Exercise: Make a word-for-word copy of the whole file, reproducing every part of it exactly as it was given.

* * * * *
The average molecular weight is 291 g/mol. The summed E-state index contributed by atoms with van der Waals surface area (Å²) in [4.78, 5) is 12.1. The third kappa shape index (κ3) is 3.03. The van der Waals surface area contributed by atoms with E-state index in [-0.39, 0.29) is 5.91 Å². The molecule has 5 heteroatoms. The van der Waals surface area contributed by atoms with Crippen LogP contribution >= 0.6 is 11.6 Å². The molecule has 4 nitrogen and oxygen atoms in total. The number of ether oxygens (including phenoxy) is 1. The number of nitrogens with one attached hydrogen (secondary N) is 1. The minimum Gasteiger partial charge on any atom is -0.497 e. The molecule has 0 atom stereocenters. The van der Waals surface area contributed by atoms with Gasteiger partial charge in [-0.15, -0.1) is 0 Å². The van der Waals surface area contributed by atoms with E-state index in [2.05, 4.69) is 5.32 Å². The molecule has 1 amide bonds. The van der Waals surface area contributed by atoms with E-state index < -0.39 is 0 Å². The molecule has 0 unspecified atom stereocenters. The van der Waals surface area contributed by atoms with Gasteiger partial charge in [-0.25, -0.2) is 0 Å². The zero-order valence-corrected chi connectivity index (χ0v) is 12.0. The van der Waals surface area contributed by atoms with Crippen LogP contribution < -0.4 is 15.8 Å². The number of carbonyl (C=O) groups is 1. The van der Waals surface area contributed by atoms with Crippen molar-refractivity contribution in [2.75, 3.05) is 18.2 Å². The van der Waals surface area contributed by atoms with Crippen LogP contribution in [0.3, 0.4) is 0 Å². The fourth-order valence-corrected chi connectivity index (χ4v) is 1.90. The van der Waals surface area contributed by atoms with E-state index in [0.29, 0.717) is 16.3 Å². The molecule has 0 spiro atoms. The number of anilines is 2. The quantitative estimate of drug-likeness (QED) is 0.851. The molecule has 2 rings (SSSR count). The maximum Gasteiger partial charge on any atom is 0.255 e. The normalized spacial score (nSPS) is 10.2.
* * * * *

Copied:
The average molecular weight is 291 g/mol. The summed E-state index contributed by atoms with van der Waals surface area (Å²) in [4.78, 5) is 12.1. The third kappa shape index (κ3) is 3.03. The van der Waals surface area contributed by atoms with E-state index in [-0.39, 0.29) is 5.91 Å². The molecule has 5 heteroatoms. The van der Waals surface area contributed by atoms with Crippen LogP contribution >= 0.6 is 11.6 Å². The molecule has 4 nitrogen and oxygen atoms in total. The number of ether oxygens (including phenoxy) is 1. The number of nitrogens with one attached hydrogen (secondary N) is 1. The minimum Gasteiger partial charge on any atom is -0.497 e. The molecule has 0 atom stereocenters. The van der Waals surface area contributed by atoms with Gasteiger partial charge in [-0.15, -0.1) is 0 Å². The van der Waals surface area contributed by atoms with E-state index in [2.05, 4.69) is 5.32 Å². The molecule has 1 amide bonds. The van der Waals surface area contributed by atoms with E-state index < -0.39 is 0 Å². The molecule has 0 unspecified atom stereocenters. The van der Waals surface area contributed by atoms with Gasteiger partial charge in [-0.25, -0.2) is 0 Å². The zero-order valence-corrected chi connectivity index (χ0v) is 12.0. The van der Waals surface area contributed by atoms with Crippen LogP contribution < -0.4 is 15.8 Å². The number of carbonyl (C=O) groups is 1. The van der Waals surface area contributed by atoms with Crippen molar-refractivity contribution in [2.75, 3.05) is 18.2 Å². The van der Waals surface area contributed by atoms with Crippen LogP contribution in [0.3, 0.4) is 0 Å². The fourth-order valence-corrected chi connectivity index (χ4v) is 1.90. The van der Waals surface area contributed by atoms with E-state index in [0.29, 0.717) is 16.3 Å². The molecule has 0 spiro atoms. The number of anilines is 2. The quantitative estimate of drug-likeness (QED) is 0.851. The molecule has 2 rings (SSSR count). The maximum Gasteiger partial charge on any atom is 0.255 e. The normalized spacial score (nSPS) is 10.2.